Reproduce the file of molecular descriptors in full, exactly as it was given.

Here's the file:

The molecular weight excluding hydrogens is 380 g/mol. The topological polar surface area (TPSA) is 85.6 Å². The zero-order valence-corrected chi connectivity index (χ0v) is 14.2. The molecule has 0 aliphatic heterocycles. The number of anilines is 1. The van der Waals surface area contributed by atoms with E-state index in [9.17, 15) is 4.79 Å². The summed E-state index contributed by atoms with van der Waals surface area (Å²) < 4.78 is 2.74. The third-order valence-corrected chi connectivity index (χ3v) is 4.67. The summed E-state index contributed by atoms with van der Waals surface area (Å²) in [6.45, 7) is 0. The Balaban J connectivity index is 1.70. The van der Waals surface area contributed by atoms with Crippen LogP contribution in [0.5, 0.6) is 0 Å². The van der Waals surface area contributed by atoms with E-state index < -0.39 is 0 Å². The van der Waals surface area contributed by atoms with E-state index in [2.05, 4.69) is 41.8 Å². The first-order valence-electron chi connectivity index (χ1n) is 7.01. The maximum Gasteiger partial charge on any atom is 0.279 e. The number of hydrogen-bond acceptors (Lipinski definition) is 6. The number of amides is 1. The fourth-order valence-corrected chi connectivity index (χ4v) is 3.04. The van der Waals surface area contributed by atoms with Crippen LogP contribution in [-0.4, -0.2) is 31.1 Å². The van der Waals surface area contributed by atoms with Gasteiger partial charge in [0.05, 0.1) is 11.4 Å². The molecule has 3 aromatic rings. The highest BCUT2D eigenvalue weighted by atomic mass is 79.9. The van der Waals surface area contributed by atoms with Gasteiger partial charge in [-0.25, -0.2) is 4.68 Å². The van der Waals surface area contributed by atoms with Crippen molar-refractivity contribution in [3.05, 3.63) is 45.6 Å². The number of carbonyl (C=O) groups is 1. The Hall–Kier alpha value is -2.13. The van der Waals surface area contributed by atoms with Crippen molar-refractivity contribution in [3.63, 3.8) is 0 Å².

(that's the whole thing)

The molecular weight excluding hydrogens is 380 g/mol. The topological polar surface area (TPSA) is 85.6 Å². The zero-order valence-corrected chi connectivity index (χ0v) is 14.2. The molecule has 0 aliphatic heterocycles. The number of anilines is 1. The van der Waals surface area contributed by atoms with E-state index in [9.17, 15) is 4.79 Å². The summed E-state index contributed by atoms with van der Waals surface area (Å²) < 4.78 is 2.74. The third-order valence-corrected chi connectivity index (χ3v) is 4.67. The summed E-state index contributed by atoms with van der Waals surface area (Å²) in [6.45, 7) is 0. The Balaban J connectivity index is 1.70. The van der Waals surface area contributed by atoms with Crippen LogP contribution in [0.5, 0.6) is 0 Å². The van der Waals surface area contributed by atoms with E-state index < -0.39 is 0 Å². The van der Waals surface area contributed by atoms with E-state index in [2.05, 4.69) is 41.8 Å². The first-order valence-electron chi connectivity index (χ1n) is 7.01. The maximum Gasteiger partial charge on any atom is 0.279 e. The number of hydrogen-bond acceptors (Lipinski definition) is 6. The number of amides is 1. The fourth-order valence-corrected chi connectivity index (χ4v) is 3.04. The van der Waals surface area contributed by atoms with Crippen LogP contribution in [-0.4, -0.2) is 31.1 Å². The van der Waals surface area contributed by atoms with Gasteiger partial charge in [0.05, 0.1) is 11.4 Å². The molecule has 3 aromatic rings. The highest BCUT2D eigenvalue weighted by atomic mass is 79.9. The van der Waals surface area contributed by atoms with Gasteiger partial charge in [-0.25, -0.2) is 4.68 Å². The van der Waals surface area contributed by atoms with Crippen molar-refractivity contribution in [3.05, 3.63) is 45.6 Å². The number of carbonyl (C=O) groups is 1. The Hall–Kier alpha value is -2.13. The van der Waals surface area contributed by atoms with Crippen molar-refractivity contribution in [3.63, 3.8) is 0 Å².